When doctors say 'Read,' new parents listen (Hechinger Report)
A campaign to get parents talking, reading and singing to their infants and toddlers by sending the message through pediatricians is working, new report shows. Continue Reading

Higher Ed/Workforce

US manufacturing has a huge image problem (Quartz)
The way Americans look at manufacturing might help explain why 2.4 million jobs could go unfilled between this year and 2028. Continue Reading

PA Mention - Google retraining college-educated moms for tech jobs (Education Dive)
Just as MotherCoders participants want to improve their career prospects by re-skilling, so do most prospective college students over the age of 25 when weighing whether to pursue a degree or certificate, according to a May 2018 report from the nonprofit Public Agenda research group. Because they often balance commitments such as families, jobs and expenses in addition to their education, features such as childcare and financial aid programs are draws for them. Continue Reading

New Film 'Unlikely' Shows How Higher Ed Sets Up Low-Income Students for Failure - and How Some Educators Are Helping Them Succeed (The 74)
As an admissions officer at her alma mater, Columbia University, Jaye Fenderson used to spend every day deciding whether high school applicants were likely to be admitted to the prestigious Ivy League school, with its 7 percent acceptance rate. More often than not, Fenderson would mark applications with a large "U" - "Unlikely." Continue Reading

Health Care

Rate of children without insurance rises for first time since 2008 (Modern Healthcare)
For the first time since 2008, the number of uninsured children has increased, according to the report issued Tuesday by Georgetown University's Center for Children and Families. The number of uninsured children under the age of 19 nationwide increased by an estimated 276,000 to about 3.9 million in 2017. The rate of uninsured children ticked upward from a historic low of 4.7% in 2016 to 5% in 2017.
Continue Reading

People with limited health insurance literacy more likely to avoid care (Healthcare Dive)
A new JAMA Network study found that lower health insurance literacy could be connected to people avoiding healthcare services, including preventive care.
Continue Reading

CVS closes $69B acquisition of Aetna in a 'transformative moment' for the industry (Fierce Healthcare)
The two companies closed the $69 billion deal on Wednesday, finishing off a vertical merger that makes one of the largest healthcare giants even larger.
Continue Reading

Addressing Incidents of Bias in Schools: A Guide for Preventing and Reacting to Discrimination Affecting Students

There's a growing concern about discrimination and hate crimes taking place across the country. While incidents of bias can occur anywhere, it's especially troubling when it happens in our schools. Discussing race and discrimination can be difficult for the most seasoned of professionals, however, that discomfort should not prevent important conversations from taking place.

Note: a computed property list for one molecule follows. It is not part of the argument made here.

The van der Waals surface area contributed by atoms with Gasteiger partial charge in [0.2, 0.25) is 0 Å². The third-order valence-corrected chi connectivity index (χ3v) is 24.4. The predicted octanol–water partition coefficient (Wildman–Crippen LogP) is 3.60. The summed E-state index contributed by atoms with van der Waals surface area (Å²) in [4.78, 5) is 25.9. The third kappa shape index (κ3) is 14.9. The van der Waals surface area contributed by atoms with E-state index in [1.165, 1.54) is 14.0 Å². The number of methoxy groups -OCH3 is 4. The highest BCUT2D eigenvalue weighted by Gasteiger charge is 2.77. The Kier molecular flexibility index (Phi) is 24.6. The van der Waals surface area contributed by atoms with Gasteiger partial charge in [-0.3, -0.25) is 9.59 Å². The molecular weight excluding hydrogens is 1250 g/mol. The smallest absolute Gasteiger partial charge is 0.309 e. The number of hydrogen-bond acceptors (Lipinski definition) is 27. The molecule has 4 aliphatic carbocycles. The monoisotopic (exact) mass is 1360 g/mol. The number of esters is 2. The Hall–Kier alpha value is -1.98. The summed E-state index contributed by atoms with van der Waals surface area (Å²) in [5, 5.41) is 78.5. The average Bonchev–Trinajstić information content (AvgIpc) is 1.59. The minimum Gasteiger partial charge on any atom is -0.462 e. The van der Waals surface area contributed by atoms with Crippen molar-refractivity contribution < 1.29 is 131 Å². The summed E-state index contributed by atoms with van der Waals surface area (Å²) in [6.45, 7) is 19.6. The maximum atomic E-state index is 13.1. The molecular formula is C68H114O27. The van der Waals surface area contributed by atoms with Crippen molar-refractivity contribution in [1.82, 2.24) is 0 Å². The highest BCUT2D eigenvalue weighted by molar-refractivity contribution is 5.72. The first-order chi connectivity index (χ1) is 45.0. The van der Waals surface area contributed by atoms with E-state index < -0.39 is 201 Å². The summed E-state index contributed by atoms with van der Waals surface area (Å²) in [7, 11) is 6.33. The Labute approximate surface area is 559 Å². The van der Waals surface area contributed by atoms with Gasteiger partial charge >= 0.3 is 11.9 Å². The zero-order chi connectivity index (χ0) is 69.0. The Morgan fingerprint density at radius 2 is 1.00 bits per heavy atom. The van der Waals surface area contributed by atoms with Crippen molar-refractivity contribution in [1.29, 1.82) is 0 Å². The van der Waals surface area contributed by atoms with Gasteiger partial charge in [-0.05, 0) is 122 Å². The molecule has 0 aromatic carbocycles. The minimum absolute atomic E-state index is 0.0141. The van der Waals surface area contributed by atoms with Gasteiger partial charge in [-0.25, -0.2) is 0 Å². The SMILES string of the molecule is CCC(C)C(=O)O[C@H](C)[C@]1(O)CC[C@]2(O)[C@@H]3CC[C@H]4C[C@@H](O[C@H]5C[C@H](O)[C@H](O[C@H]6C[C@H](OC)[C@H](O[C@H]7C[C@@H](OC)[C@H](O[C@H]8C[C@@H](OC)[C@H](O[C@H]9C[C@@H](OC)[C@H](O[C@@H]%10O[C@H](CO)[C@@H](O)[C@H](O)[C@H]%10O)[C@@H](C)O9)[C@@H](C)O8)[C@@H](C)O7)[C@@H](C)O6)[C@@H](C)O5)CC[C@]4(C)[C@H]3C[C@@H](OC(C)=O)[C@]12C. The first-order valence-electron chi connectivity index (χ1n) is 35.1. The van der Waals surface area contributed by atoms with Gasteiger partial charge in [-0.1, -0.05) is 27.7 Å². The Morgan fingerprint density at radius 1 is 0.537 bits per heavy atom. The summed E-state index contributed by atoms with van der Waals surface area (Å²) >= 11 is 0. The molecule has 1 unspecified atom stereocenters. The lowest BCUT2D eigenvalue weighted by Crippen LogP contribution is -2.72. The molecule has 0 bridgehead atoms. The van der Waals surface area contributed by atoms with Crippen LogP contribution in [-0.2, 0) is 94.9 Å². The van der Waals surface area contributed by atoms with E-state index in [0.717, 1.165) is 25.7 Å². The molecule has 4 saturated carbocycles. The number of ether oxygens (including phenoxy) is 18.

This guide is designed to bring together a school community in order to address and prevents incidents of bias, discrimination and hate crimes. It includes suggestions for facilitating the discussions so that they are safe, illuminating and productive, as well as for organizing the process so that it fits in the daily rhythm of the school community.

ENGAGING IDEAS – 11/09/2018


Is Democracy at Risk? A Lesson Plan for U.S. and Global History Classes (New York Times)
Often we take for granted that the United States is a democracy, and that democracy is a form of government worth celebrating. This lesson starts there, but then pushes students to reflect on why democracies are worth protecting, what elements are essential to a healthy democracy and how it is that democracies sometimes fail. Continue Reading

Is More Democracy Always Better Democracy? (The New Yorker)
Parties are losing control over their candidates. Two scholars argue that ordinary Americans are the ones paying the price. Continue Reading


How resources and opportunities differ for NYC students (Hechinger Report)
Resources, instructional materials are drastically different for public school students living in the same city. Continue Reading

Democrats Win Control Of The Wealthiest Districts -- But Also The Most Unequal (Forbes)
Democrats took control of the House, gaining at least 30 seats (there are still technically 422 of 435 seats undeclared), and bringing the balance of power up to 225 Democrat representatives against 197 Republican. Democrats, in fact, now represent 41 out of the top-50 wealthiest congressional districts - and all 10 of the top-10 wealthiest districts, according to a recent election study. Continue Reading

Conservative Arkansas could soon have the highest effective minimum wage in the country (The Washington Post)